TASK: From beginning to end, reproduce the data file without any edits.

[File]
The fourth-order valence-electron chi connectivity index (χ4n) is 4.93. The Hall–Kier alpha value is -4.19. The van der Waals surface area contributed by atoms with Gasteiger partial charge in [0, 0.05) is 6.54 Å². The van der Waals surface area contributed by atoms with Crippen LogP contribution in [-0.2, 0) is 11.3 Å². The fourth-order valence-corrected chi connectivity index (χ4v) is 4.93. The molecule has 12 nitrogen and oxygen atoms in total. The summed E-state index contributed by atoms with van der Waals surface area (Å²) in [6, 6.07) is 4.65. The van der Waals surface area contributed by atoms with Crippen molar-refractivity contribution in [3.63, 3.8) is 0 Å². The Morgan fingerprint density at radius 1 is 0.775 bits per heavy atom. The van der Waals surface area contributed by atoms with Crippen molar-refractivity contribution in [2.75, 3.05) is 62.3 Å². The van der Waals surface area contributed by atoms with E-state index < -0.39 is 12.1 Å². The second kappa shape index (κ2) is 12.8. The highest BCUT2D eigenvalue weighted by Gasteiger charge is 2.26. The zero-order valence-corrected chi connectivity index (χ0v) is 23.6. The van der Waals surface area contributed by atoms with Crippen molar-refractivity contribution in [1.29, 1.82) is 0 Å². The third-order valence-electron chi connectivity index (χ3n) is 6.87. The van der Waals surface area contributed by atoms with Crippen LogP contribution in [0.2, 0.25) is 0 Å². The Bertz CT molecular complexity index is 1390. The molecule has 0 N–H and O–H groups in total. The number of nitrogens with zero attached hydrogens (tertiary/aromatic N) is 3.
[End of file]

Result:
The fourth-order valence-electron chi connectivity index (χ4n) is 4.93. The Hall–Kier alpha value is -4.19. The van der Waals surface area contributed by atoms with Gasteiger partial charge in [0, 0.05) is 6.54 Å². The van der Waals surface area contributed by atoms with Crippen LogP contribution in [-0.2, 0) is 11.3 Å². The fourth-order valence-corrected chi connectivity index (χ4v) is 4.93. The molecule has 12 nitrogen and oxygen atoms in total. The summed E-state index contributed by atoms with van der Waals surface area (Å²) in [6, 6.07) is 4.65. The van der Waals surface area contributed by atoms with Crippen molar-refractivity contribution in [3.63, 3.8) is 0 Å². The Morgan fingerprint density at radius 1 is 0.775 bits per heavy atom. The van der Waals surface area contributed by atoms with Crippen molar-refractivity contribution in [2.75, 3.05) is 62.3 Å². The van der Waals surface area contributed by atoms with E-state index < -0.39 is 12.1 Å². The second kappa shape index (κ2) is 12.8. The highest BCUT2D eigenvalue weighted by Gasteiger charge is 2.26. The zero-order valence-corrected chi connectivity index (χ0v) is 23.6. The van der Waals surface area contributed by atoms with Crippen molar-refractivity contribution in [1.29, 1.82) is 0 Å². The third-order valence-electron chi connectivity index (χ3n) is 6.87. The van der Waals surface area contributed by atoms with Crippen LogP contribution in [0.2, 0.25) is 0 Å². The Bertz CT molecular complexity index is 1390. The molecule has 0 N–H and O–H groups in total. The number of nitrogens with zero attached hydrogens (tertiary/aromatic N) is 3.